A standing ovation filled the room after biology major Taylor Thornton delivered a spoken-word poem called “Black Girl Scientist” at the Black History Month President’s Reception.
“Black girl scientist knew that most scientists did not look like her. That her caramel skin and kinky hair were considered exotic like the animals she wanted to study. That others considered her a statistic, rather than an asset.” Thornton said in her poem.
The reception aimed to recognize and celebrate black men and women who have greatly influenced the scientific field.
George Washington Carver, Mae Jemison and others were highlighted by CSUF President Mildred Garcia in her speech supporting the African-American community on campus.
“We applaud African-American men and women, who despite systemic racism, were able to achieve this country’s greatest breakthroughs in the fields of science, medicine, astronomy and beyond,” Garcia said.
Joel Abraham, associate professor of biological science, further touched on the importance of contributions to science by the black community with a PowerPoint presentation discussing the many obstacles black scientists face within the field.
“We have fallen short when it comes to representation of black success in engineering and mathematics,” Abraham said.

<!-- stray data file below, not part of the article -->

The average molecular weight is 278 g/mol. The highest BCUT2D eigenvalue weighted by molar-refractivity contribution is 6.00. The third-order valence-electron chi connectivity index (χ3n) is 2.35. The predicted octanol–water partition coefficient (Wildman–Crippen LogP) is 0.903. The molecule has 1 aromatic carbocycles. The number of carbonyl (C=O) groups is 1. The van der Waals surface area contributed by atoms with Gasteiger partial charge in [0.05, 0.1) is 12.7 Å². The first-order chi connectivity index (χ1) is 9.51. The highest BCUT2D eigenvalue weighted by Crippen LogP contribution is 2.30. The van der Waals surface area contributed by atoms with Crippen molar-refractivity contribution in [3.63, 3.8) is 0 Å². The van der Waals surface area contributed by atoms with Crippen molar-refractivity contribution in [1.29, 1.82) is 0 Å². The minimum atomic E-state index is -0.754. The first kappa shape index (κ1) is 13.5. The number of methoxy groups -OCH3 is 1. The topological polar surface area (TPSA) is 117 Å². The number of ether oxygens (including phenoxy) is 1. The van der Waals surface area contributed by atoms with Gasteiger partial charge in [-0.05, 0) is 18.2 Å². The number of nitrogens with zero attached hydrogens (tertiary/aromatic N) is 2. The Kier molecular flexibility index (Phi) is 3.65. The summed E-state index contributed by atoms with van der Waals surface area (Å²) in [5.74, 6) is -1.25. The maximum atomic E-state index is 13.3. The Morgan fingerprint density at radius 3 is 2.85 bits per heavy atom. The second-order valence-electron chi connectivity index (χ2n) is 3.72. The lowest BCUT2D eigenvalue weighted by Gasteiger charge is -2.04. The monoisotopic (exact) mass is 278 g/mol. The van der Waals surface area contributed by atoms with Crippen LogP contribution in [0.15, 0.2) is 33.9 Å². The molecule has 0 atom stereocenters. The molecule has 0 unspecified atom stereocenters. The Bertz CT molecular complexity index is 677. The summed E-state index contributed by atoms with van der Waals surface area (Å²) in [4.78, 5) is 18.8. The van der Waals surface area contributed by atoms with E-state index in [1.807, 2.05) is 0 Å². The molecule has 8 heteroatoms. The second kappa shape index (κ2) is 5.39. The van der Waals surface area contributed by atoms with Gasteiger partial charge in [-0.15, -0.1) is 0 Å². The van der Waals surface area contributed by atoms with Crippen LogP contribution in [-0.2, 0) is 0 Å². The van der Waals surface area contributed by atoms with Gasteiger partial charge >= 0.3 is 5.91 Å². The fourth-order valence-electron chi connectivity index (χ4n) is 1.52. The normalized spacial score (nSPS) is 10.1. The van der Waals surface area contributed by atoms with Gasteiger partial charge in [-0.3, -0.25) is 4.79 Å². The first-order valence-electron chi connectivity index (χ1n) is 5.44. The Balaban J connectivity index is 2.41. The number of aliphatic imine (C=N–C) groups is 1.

Abraham continued by revealing the statistics of black men and women who enter into the STEM field. As black male and female students enter the STEM program, over half eventually leave the program without fully completing it, Abraham said.
He combated these statistics by saying that black STEM students should reach out to their professors and ask for help. He offered to help the students personally, sharing his email and office hours.
Though the reception was dedicated to black success in science, other cultural talents were welcomed throughout the event.
There was a cultural dance performed by six African-American girls, who are students at Cal State Fullerton, and the song “Someday We’ll All Be Free” was performed by another black Titan Christopher Mosely.
In addition to the achievements that were highlighted, Jonathan Phillips was awarded the Black History Month Scholarship. Since he was in class, his mother Latanya Henderson accepted the award on his behalf.
As Henderson accepted the award for her son, she stood in the front, holding the award with a smile on her face as the room stood up to applaud the achievements of her son.